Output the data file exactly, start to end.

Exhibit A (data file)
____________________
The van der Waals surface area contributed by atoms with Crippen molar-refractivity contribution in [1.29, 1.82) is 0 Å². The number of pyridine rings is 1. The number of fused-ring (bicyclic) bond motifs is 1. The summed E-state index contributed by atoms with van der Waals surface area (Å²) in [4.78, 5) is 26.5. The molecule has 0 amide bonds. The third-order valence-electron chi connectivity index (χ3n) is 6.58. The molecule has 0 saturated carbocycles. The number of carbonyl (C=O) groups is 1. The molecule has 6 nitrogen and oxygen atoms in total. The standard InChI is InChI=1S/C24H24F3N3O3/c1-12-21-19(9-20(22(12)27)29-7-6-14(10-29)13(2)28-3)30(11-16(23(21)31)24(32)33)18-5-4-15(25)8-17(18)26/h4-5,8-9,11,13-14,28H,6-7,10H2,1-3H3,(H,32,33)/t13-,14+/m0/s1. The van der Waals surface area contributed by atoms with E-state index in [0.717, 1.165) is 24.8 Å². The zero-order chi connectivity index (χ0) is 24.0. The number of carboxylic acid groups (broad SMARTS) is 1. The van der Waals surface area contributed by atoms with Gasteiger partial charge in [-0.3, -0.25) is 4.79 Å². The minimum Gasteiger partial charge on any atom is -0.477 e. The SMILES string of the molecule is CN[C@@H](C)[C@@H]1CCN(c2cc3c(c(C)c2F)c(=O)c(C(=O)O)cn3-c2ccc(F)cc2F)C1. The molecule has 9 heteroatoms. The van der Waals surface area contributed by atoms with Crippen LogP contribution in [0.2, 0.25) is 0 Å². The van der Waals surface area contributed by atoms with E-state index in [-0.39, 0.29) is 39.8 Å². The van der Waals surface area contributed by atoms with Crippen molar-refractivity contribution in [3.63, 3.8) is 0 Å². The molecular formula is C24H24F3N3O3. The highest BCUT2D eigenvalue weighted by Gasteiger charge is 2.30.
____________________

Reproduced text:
The van der Waals surface area contributed by atoms with Crippen molar-refractivity contribution in [1.29, 1.82) is 0 Å². The number of pyridine rings is 1. The number of fused-ring (bicyclic) bond motifs is 1. The summed E-state index contributed by atoms with van der Waals surface area (Å²) in [4.78, 5) is 26.5. The molecule has 0 amide bonds. The third-order valence-electron chi connectivity index (χ3n) is 6.58. The molecule has 0 saturated carbocycles. The number of carbonyl (C=O) groups is 1. The molecule has 6 nitrogen and oxygen atoms in total. The standard InChI is InChI=1S/C24H24F3N3O3/c1-12-21-19(9-20(22(12)27)29-7-6-14(10-29)13(2)28-3)30(11-16(23(21)31)24(32)33)18-5-4-15(25)8-17(18)26/h4-5,8-9,11,13-14,28H,6-7,10H2,1-3H3,(H,32,33)/t13-,14+/m0/s1. The van der Waals surface area contributed by atoms with E-state index in [0.717, 1.165) is 24.8 Å². The zero-order chi connectivity index (χ0) is 24.0. The number of carboxylic acid groups (broad SMARTS) is 1. The van der Waals surface area contributed by atoms with Gasteiger partial charge in [-0.3, -0.25) is 4.79 Å². The minimum Gasteiger partial charge on any atom is -0.477 e. The SMILES string of the molecule is CN[C@@H](C)[C@@H]1CCN(c2cc3c(c(C)c2F)c(=O)c(C(=O)O)cn3-c2ccc(F)cc2F)C1. The molecule has 9 heteroatoms. The van der Waals surface area contributed by atoms with Crippen LogP contribution in [0.2, 0.25) is 0 Å². The van der Waals surface area contributed by atoms with E-state index in [-0.39, 0.29) is 39.8 Å². The van der Waals surface area contributed by atoms with Crippen molar-refractivity contribution in [3.63, 3.8) is 0 Å². The molecular formula is C24H24F3N3O3. The highest BCUT2D eigenvalue weighted by Gasteiger charge is 2.30.